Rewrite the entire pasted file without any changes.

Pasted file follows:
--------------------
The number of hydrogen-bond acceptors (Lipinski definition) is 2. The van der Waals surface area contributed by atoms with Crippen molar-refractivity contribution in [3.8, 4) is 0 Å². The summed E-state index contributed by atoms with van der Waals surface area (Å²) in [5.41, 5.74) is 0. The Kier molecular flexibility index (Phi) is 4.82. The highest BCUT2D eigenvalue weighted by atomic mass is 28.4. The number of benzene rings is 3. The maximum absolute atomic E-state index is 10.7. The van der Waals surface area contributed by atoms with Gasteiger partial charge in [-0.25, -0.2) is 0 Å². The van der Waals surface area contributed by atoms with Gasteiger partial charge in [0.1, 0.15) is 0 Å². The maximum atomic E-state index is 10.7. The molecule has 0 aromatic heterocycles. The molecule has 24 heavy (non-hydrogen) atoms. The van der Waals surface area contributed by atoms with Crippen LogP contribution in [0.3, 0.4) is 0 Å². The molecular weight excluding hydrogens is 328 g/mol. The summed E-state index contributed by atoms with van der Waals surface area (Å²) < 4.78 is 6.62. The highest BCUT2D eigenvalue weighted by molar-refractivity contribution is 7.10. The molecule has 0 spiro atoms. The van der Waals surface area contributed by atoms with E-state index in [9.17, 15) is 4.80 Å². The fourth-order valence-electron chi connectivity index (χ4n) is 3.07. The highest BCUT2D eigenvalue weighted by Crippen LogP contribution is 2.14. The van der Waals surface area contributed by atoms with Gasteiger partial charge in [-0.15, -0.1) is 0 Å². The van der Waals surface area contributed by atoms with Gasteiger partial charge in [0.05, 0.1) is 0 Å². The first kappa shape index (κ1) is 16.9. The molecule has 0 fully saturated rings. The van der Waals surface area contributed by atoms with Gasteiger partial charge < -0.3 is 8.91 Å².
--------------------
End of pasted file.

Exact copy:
The number of hydrogen-bond acceptors (Lipinski definition) is 2. The van der Waals surface area contributed by atoms with Crippen molar-refractivity contribution in [3.8, 4) is 0 Å². The summed E-state index contributed by atoms with van der Waals surface area (Å²) in [5.41, 5.74) is 0. The Kier molecular flexibility index (Phi) is 4.82. The highest BCUT2D eigenvalue weighted by atomic mass is 28.4. The number of benzene rings is 3. The maximum absolute atomic E-state index is 10.7. The van der Waals surface area contributed by atoms with Gasteiger partial charge in [-0.25, -0.2) is 0 Å². The van der Waals surface area contributed by atoms with Gasteiger partial charge in [0.1, 0.15) is 0 Å². The maximum atomic E-state index is 10.7. The molecule has 0 aromatic heterocycles. The molecule has 24 heavy (non-hydrogen) atoms. The van der Waals surface area contributed by atoms with Crippen LogP contribution in [0.3, 0.4) is 0 Å². The molecular weight excluding hydrogens is 328 g/mol. The summed E-state index contributed by atoms with van der Waals surface area (Å²) < 4.78 is 6.62. The highest BCUT2D eigenvalue weighted by molar-refractivity contribution is 7.10. The molecule has 0 spiro atoms. The van der Waals surface area contributed by atoms with E-state index in [9.17, 15) is 4.80 Å². The fourth-order valence-electron chi connectivity index (χ4n) is 3.07. The highest BCUT2D eigenvalue weighted by Crippen LogP contribution is 2.14. The van der Waals surface area contributed by atoms with Gasteiger partial charge in [-0.15, -0.1) is 0 Å². The van der Waals surface area contributed by atoms with Gasteiger partial charge in [0.05, 0.1) is 0 Å². The first kappa shape index (κ1) is 16.9. The molecule has 0 fully saturated rings. The van der Waals surface area contributed by atoms with Gasteiger partial charge < -0.3 is 8.91 Å².